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Edward Polhill, 1682.

The first post in this series may be found here.

Polhill ends his treatise on preparing for suffering with a description of the blessing of suffering.  This is of two sorts, first how suffering well blesses God. Second, how God blesses the one who suffers.

How Suffering Well Glorifies God.


Pious sufferers do glorify God in a very signal eminent manner. What is said of St. Peter’s death? that “It was a glorifying of God,” (John 21:19). The same may be said of the death of all other martyrs; we glorify God by offering praise; much more by offering our lives for him. We glorify him by giving some of our estates in charity; much more, by giving our blood for his name…..As it was with Christ, his power appeared in miracles; but above all, in that he triumphed over principalities and powers upon the cross: so it is with christians; the divine power appears in other graces, but above all in that patient suffering which overcomes the world. The truth of God is in martyrs practically proved to be exceeding precious. The fathers, in the first general councils, were so earnest for the truth, that they would not exchange a letter or syllable of it.

Second, “Pious sufferers do propagate and multiply the church.”


Pious sufferers do give an evident token to the persecutor, that the wrath of God will come upon him…. “Stand fast,” saith he, “in one spirit, with one mind, striving together for the faith of the gospel, and in nothing terrified by your adversaries, which is to them an evident token of perdition, but to you of salvation, and that of God,” (Phil. 1:27, 28). The persecutor comes with his torments and engines of cruelty, to terrify the martyr; but the martyr, by his Christian patience and courage, gives the persecutor an evident token that the wrath of God will come down upon him at last. If bloody persecutors, who look upon the suffering martyrs, had but their eyes open, they would see cause enough to reflect upon themselves, and say, Surely these men have a patience more than human, and therefore they suffer for God; and, if so, we in persecuting them fight against him, and may expect that his wrath should come down upon us, as it hath upon former persecutors.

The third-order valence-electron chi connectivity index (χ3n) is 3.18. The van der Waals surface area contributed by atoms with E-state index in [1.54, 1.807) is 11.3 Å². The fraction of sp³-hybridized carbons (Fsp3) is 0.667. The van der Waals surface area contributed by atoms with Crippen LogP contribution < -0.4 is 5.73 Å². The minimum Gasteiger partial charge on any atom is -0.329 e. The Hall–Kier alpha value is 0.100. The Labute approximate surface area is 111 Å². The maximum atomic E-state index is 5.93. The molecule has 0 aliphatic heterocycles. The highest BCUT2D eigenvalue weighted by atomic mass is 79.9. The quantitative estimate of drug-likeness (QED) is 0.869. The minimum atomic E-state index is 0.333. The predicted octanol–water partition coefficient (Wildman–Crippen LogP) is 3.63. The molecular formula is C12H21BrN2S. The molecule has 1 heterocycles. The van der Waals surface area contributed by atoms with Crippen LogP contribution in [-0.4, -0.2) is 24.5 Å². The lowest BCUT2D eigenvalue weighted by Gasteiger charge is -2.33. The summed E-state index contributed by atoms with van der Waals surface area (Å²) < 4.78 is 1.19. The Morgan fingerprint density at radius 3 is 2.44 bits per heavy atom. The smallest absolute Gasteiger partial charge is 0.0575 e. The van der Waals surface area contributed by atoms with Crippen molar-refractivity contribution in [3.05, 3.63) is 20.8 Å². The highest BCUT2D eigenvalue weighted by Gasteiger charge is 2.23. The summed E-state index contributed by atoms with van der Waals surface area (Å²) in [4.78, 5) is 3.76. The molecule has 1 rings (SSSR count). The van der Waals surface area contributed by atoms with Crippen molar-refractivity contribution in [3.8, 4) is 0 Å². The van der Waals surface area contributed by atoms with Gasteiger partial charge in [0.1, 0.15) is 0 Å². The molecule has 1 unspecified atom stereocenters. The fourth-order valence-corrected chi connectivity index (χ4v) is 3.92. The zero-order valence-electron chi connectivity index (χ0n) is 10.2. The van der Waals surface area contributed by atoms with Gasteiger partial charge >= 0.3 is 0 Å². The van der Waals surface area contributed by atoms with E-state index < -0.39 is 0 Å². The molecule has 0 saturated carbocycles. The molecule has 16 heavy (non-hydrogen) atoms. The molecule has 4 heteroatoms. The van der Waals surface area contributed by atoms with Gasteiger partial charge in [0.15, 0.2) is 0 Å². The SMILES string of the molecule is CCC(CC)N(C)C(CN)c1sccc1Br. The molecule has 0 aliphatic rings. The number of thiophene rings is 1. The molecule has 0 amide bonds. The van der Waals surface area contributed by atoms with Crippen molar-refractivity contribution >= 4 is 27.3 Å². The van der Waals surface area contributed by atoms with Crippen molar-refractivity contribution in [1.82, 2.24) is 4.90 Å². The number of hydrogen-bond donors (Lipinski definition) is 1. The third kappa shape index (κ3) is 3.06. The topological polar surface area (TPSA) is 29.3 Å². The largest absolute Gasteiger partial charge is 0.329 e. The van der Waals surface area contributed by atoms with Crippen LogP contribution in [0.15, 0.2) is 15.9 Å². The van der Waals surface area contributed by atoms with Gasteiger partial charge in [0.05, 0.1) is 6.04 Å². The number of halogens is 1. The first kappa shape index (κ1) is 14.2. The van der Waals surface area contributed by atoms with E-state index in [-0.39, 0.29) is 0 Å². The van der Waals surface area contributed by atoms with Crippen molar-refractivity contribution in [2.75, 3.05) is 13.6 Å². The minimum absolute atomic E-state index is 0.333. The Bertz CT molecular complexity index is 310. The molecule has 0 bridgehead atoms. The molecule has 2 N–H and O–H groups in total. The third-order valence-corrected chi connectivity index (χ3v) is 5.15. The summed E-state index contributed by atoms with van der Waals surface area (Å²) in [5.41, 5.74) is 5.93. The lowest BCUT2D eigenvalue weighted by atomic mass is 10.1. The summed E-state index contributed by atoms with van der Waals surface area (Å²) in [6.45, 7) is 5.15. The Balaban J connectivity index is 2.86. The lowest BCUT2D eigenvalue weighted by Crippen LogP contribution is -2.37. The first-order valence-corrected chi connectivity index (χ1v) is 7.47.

How God Blesses Those Who Suffer Well:

First, “Pious sufferers are happy here and hereafter. They are happy here upon a double account.”

They give the highest proof of their sincerity that can be given. …The highest proof of grace is in suffering. That faith must be right that endures the fiery furnace; that love must be pure, that practically lifts up God above all other things; that hope must be lively that lets go a present world for a future one; that obedience must be glorious that continues unto the death.

As they give the highest proof of their sincerity, so they have the gracious presence of God in the most eminent way with them. All his glorious attributes do, as it were, pitch their tents round about them, and put forth their virtues in a gracious manner for their good. His power rests upon them to bear them up, how weak soever, in the fiery trial; his wisdom directs them how to carry themselves under the cross; his mercy melts over them, while they are under man’s cruelty; his love is shed abroad in their heart while they bear the world’s hatred: the presence of God will be to them instead of, nay, infinitely more than all other comforts. They may say, “If God be for us, who can be against us, (Rom. 8:31).

Again: They are happy hereafter, and this stands in two things:

  1. They are freed from all evils. In heaven they shall have no corruption within, nor oppression without; no noise of passion in the heart, nor rout of turbulent persecutors to disquiet them; the will of the flesh shall have a total circumcision; the infirmities of the body shall have a perfect cure; the serpent cannot hiss in paradise; no temptations or miseries can fasten on a saint in glory. There is day without night, love without fear, joy without sorrow, life without death, all happiness without the least mixture of evil. There the blessed martyrs shall be freed from all their troubles and miseries.
  2. They are endowed with all good and happiness, The promises made to the overcomer in the Revelation of St. John, shall be made good to them; they shall eat of the tree of life in a blessed immortality; they shall have the white stone in a perfect absolution; they shall be clothed in robes of glory; they shall be pillars in the heavenly temple, standing there as ornaments in an immoveable felicity; they shall sit down with Christ in his throne, and judge their enemies that condemned them; they shall inherit all things; they that lost all for God shall inherit all in him who is goodness itself, and the fountain of it; they shall see him who is the original and crystal ocean of all truth; they shall enjoy Him who is the supreme good and sabbath of souls; they shall be swallowed up in the joy of infinite truth and goodness; and their happiness shall not be for a time, but run parallel with eternity itself; they shall be for ever in the Lord in the blessed region. There, as St. Austin hath it, God who is all in all, Sine fine videbitur, sine fastidio amabitur, sine fatigatione laudnbitur: “Shall be seen without end, loved without disdain, and praised without weariness.” In the next world there will be a vast difference between persecutors and sufferers. The pride and cruelty of the one will be paid for in torments and endless misery in the prison of hell; and the patience and suffering of the other will be returned in joys and eternal felicity in the blessed heaven.

Edward Polhill, The Works of Edward Polhill (London: Thomas Ward and Co., 1844), 356–359.